There are two prominent theories for why the placebo effect exists. The conditioning theory suggests that when pairing a neutral stimulus with an unconditioned stimulus (such as the active drug) the neutral stimulus elicits a response, resulting in a conditioned response [6]. In contrast, the expectancy theory is based on the patient expectations. The response to a stimulus depends on what response is expected from the stimulus. These patient expectations may not account for all of the placebo effect, but they are the most significant factor of the expectancy theory [3].

A common misconception about placebos is that a third of the population will demonstrate a placebo response. This is not always the case. McQuay and Moore found that placebo response varies from 7% for pain treatment of migraines to 49% for pain treatment of diabetic neuropathy [4]. The response to placebos in clinical research trials differs according to the length of the trial, the medical condition studied, the placebo used, and various other factors [7]. Patient-physician interaction plays a role in placebo response. For example, a physician's attitude (enthusiastic versus doubtful) towards an intervention can significantly influence a patient's health outcomes such as pain, psychiatric illness, hypertension, and obesity [8].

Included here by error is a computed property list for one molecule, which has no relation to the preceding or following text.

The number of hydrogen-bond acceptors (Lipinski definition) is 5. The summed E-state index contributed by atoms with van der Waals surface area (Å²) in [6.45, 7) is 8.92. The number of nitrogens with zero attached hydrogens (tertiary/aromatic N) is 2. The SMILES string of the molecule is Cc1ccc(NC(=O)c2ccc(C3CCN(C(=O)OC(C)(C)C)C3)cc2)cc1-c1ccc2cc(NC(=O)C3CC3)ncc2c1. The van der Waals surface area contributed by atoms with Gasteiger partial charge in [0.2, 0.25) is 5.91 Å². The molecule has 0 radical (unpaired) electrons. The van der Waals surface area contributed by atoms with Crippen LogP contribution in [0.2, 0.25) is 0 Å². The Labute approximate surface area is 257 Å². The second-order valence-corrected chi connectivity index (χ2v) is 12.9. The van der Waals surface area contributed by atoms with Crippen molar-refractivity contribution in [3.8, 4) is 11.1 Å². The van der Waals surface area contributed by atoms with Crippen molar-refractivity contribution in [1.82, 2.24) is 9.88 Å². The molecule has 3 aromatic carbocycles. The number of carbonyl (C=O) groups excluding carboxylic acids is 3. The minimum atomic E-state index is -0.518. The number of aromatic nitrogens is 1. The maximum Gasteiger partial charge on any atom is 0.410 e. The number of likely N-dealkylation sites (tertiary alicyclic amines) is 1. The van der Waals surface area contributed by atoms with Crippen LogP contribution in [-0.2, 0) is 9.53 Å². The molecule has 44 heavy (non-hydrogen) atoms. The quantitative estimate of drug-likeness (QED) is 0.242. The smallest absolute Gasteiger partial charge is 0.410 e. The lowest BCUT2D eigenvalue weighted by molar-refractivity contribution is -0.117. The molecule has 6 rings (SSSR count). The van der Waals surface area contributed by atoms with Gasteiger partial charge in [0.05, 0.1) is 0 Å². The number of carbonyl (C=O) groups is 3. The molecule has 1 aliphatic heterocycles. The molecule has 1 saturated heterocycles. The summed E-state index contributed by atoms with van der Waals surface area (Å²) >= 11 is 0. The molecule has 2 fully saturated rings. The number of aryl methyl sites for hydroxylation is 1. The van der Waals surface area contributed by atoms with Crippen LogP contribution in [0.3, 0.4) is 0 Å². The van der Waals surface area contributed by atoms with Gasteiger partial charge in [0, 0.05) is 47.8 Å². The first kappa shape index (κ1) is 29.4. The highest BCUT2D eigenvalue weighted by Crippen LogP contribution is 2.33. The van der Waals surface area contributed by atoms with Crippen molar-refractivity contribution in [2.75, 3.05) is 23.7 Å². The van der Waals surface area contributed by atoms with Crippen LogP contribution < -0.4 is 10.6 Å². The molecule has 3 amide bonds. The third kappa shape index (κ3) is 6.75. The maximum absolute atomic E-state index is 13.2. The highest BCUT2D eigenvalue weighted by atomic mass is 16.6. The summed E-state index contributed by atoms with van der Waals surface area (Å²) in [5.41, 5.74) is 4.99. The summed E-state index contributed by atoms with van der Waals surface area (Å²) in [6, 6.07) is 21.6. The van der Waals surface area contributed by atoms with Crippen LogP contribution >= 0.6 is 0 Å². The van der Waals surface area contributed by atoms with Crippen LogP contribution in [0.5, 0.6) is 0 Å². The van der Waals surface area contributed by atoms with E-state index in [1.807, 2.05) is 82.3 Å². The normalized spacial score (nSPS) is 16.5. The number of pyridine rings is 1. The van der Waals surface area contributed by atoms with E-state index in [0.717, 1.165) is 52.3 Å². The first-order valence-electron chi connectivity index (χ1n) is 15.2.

The informed consent process also affects the placebo response. In one clinical trial, cancer patients not needing major analgesics were given either naproxen or a placebo for pain. Some of the patients were informed that they were participating in a clinical trial and would receive either naproxen or a placebo, while others were not informed about the trial. The patients who were informed of the possibility of receiving a placebo and actually received the placebo had greater pain relief than those patients who were not informed of the trial and were given naproxen [9]. Additionally, the active drug to placebo treatment ratio of a trial may affect placebo response. Diener et al. examined the use of placebo in migraine trials. They found that participants in clinical trials with a greater active drug to placebo treatment ratio had a greater placebo response due to a higher expectation of receiving treatment [10].